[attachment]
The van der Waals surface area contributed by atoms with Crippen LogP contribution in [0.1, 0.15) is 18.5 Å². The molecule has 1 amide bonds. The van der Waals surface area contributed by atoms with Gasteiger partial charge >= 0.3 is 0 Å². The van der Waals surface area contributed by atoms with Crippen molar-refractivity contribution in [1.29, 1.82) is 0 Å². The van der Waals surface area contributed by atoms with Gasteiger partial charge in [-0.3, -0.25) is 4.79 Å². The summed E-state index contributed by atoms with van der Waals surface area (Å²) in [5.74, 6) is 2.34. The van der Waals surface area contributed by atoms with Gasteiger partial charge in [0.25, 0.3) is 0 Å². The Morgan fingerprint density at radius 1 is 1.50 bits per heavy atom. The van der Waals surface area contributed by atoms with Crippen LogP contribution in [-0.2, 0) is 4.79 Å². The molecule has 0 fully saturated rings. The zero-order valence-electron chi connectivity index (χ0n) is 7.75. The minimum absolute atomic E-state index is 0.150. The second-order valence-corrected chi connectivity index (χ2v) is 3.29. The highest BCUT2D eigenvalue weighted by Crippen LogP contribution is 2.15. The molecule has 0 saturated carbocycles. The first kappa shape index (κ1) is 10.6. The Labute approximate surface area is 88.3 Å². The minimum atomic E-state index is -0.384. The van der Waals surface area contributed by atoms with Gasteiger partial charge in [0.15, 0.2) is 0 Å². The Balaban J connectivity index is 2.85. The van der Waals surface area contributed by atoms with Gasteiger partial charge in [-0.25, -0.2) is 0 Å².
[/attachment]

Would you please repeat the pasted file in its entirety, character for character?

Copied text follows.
The van der Waals surface area contributed by atoms with Crippen LogP contribution in [0.1, 0.15) is 18.5 Å². The molecule has 1 amide bonds. The van der Waals surface area contributed by atoms with Gasteiger partial charge >= 0.3 is 0 Å². The van der Waals surface area contributed by atoms with Crippen molar-refractivity contribution in [1.29, 1.82) is 0 Å². The van der Waals surface area contributed by atoms with Gasteiger partial charge in [-0.3, -0.25) is 4.79 Å². The summed E-state index contributed by atoms with van der Waals surface area (Å²) in [5.74, 6) is 2.34. The van der Waals surface area contributed by atoms with Gasteiger partial charge in [0.25, 0.3) is 0 Å². The Morgan fingerprint density at radius 1 is 1.50 bits per heavy atom. The van der Waals surface area contributed by atoms with Crippen LogP contribution in [-0.2, 0) is 4.79 Å². The molecule has 0 fully saturated rings. The zero-order valence-electron chi connectivity index (χ0n) is 7.75. The minimum absolute atomic E-state index is 0.150. The second-order valence-corrected chi connectivity index (χ2v) is 3.29. The highest BCUT2D eigenvalue weighted by Crippen LogP contribution is 2.15. The molecule has 0 saturated carbocycles. The first kappa shape index (κ1) is 10.6. The Labute approximate surface area is 88.3 Å². The minimum atomic E-state index is -0.384. The van der Waals surface area contributed by atoms with Gasteiger partial charge in [0.15, 0.2) is 0 Å². The Balaban J connectivity index is 2.85. The van der Waals surface area contributed by atoms with Gasteiger partial charge in [-0.25, -0.2) is 0 Å².